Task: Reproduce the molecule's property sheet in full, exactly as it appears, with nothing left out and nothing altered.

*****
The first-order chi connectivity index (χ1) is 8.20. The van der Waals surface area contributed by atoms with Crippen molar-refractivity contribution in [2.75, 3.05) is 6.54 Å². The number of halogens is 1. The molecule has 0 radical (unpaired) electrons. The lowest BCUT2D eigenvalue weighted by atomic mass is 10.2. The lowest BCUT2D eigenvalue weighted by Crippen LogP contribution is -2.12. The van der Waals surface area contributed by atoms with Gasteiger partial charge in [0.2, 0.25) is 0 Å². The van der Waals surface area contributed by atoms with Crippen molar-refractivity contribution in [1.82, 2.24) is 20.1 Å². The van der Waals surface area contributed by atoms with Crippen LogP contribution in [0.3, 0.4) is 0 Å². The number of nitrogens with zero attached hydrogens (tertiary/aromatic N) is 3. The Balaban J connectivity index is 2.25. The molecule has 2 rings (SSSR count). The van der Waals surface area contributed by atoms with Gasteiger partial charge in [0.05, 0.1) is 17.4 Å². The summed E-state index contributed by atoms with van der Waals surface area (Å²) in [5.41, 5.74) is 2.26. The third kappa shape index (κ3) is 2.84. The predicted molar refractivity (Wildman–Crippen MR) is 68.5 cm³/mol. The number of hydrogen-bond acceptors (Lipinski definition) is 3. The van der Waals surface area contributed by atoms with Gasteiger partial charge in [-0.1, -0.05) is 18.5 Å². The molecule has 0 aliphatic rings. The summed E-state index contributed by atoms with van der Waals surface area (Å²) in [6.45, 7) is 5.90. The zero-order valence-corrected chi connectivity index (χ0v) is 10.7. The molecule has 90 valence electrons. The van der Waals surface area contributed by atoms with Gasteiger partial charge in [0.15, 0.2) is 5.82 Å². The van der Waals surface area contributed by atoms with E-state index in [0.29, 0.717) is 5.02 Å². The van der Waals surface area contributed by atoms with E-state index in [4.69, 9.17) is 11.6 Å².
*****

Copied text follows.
The first-order chi connectivity index (χ1) is 8.20. The van der Waals surface area contributed by atoms with Crippen molar-refractivity contribution in [2.75, 3.05) is 6.54 Å². The number of halogens is 1. The molecule has 0 radical (unpaired) electrons. The lowest BCUT2D eigenvalue weighted by atomic mass is 10.2. The lowest BCUT2D eigenvalue weighted by Crippen LogP contribution is -2.12. The van der Waals surface area contributed by atoms with Gasteiger partial charge in [0.2, 0.25) is 0 Å². The van der Waals surface area contributed by atoms with Crippen molar-refractivity contribution in [1.82, 2.24) is 20.1 Å². The van der Waals surface area contributed by atoms with Crippen LogP contribution in [0.3, 0.4) is 0 Å². The number of nitrogens with zero attached hydrogens (tertiary/aromatic N) is 3. The Balaban J connectivity index is 2.25. The molecule has 2 rings (SSSR count). The van der Waals surface area contributed by atoms with Gasteiger partial charge in [0.05, 0.1) is 17.4 Å². The summed E-state index contributed by atoms with van der Waals surface area (Å²) in [5.41, 5.74) is 2.26. The third kappa shape index (κ3) is 2.84. The predicted molar refractivity (Wildman–Crippen MR) is 68.5 cm³/mol. The number of hydrogen-bond acceptors (Lipinski definition) is 3. The van der Waals surface area contributed by atoms with Gasteiger partial charge in [-0.1, -0.05) is 18.5 Å². The molecule has 0 aliphatic rings. The summed E-state index contributed by atoms with van der Waals surface area (Å²) in [6.45, 7) is 5.90. The zero-order valence-corrected chi connectivity index (χ0v) is 10.7. The molecule has 90 valence electrons. The van der Waals surface area contributed by atoms with Gasteiger partial charge in [0.15, 0.2) is 5.82 Å². The van der Waals surface area contributed by atoms with E-state index in [0.29, 0.717) is 5.02 Å². The van der Waals surface area contributed by atoms with E-state index in [4.69, 9.17) is 11.6 Å².